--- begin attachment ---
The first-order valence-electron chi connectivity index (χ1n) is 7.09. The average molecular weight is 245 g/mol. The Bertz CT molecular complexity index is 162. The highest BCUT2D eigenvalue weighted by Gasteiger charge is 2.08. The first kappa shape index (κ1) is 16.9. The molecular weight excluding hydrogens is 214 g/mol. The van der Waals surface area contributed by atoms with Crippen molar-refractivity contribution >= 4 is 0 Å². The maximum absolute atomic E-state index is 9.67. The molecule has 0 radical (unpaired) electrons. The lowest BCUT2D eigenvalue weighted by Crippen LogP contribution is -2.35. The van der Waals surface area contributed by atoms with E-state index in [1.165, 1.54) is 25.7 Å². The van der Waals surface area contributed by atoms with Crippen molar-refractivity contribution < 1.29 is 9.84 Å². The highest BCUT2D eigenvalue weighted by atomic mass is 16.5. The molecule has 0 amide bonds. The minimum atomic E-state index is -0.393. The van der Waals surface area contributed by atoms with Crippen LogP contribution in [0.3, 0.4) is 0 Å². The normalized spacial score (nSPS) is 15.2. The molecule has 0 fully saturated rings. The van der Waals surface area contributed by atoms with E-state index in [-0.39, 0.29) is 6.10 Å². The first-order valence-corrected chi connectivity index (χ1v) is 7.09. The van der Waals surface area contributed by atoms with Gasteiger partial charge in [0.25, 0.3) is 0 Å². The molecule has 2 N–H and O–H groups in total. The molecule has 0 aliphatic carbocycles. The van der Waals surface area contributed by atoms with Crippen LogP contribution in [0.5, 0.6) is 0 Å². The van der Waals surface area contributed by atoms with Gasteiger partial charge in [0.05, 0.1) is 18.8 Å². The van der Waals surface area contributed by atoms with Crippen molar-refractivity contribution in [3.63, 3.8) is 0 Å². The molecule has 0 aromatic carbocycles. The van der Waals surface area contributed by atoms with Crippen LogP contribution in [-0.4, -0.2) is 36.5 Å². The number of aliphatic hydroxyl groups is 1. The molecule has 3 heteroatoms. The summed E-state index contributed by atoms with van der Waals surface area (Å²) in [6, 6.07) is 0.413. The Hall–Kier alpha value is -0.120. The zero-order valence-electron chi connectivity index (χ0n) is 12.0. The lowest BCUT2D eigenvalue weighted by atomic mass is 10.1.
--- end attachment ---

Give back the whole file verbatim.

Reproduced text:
The first-order valence-electron chi connectivity index (χ1n) is 7.09. The average molecular weight is 245 g/mol. The Bertz CT molecular complexity index is 162. The highest BCUT2D eigenvalue weighted by Gasteiger charge is 2.08. The first kappa shape index (κ1) is 16.9. The molecular weight excluding hydrogens is 214 g/mol. The van der Waals surface area contributed by atoms with Crippen molar-refractivity contribution >= 4 is 0 Å². The maximum absolute atomic E-state index is 9.67. The molecule has 0 radical (unpaired) electrons. The lowest BCUT2D eigenvalue weighted by Crippen LogP contribution is -2.35. The van der Waals surface area contributed by atoms with E-state index in [1.165, 1.54) is 25.7 Å². The van der Waals surface area contributed by atoms with Crippen molar-refractivity contribution < 1.29 is 9.84 Å². The highest BCUT2D eigenvalue weighted by atomic mass is 16.5. The molecule has 0 amide bonds. The minimum atomic E-state index is -0.393. The van der Waals surface area contributed by atoms with Crippen LogP contribution in [0.3, 0.4) is 0 Å². The normalized spacial score (nSPS) is 15.2. The molecule has 0 fully saturated rings. The van der Waals surface area contributed by atoms with E-state index in [-0.39, 0.29) is 6.10 Å². The first-order valence-corrected chi connectivity index (χ1v) is 7.09. The van der Waals surface area contributed by atoms with Gasteiger partial charge in [0.25, 0.3) is 0 Å². The molecule has 2 N–H and O–H groups in total. The molecule has 0 aliphatic carbocycles. The van der Waals surface area contributed by atoms with Crippen LogP contribution in [0.5, 0.6) is 0 Å². The van der Waals surface area contributed by atoms with Gasteiger partial charge in [0.05, 0.1) is 18.8 Å². The van der Waals surface area contributed by atoms with Crippen molar-refractivity contribution in [3.63, 3.8) is 0 Å². The molecule has 0 aromatic carbocycles. The van der Waals surface area contributed by atoms with Crippen LogP contribution in [-0.4, -0.2) is 36.5 Å². The number of aliphatic hydroxyl groups is 1. The molecule has 3 heteroatoms. The summed E-state index contributed by atoms with van der Waals surface area (Å²) in [6, 6.07) is 0.413. The Hall–Kier alpha value is -0.120. The zero-order valence-electron chi connectivity index (χ0n) is 12.0. The lowest BCUT2D eigenvalue weighted by atomic mass is 10.1.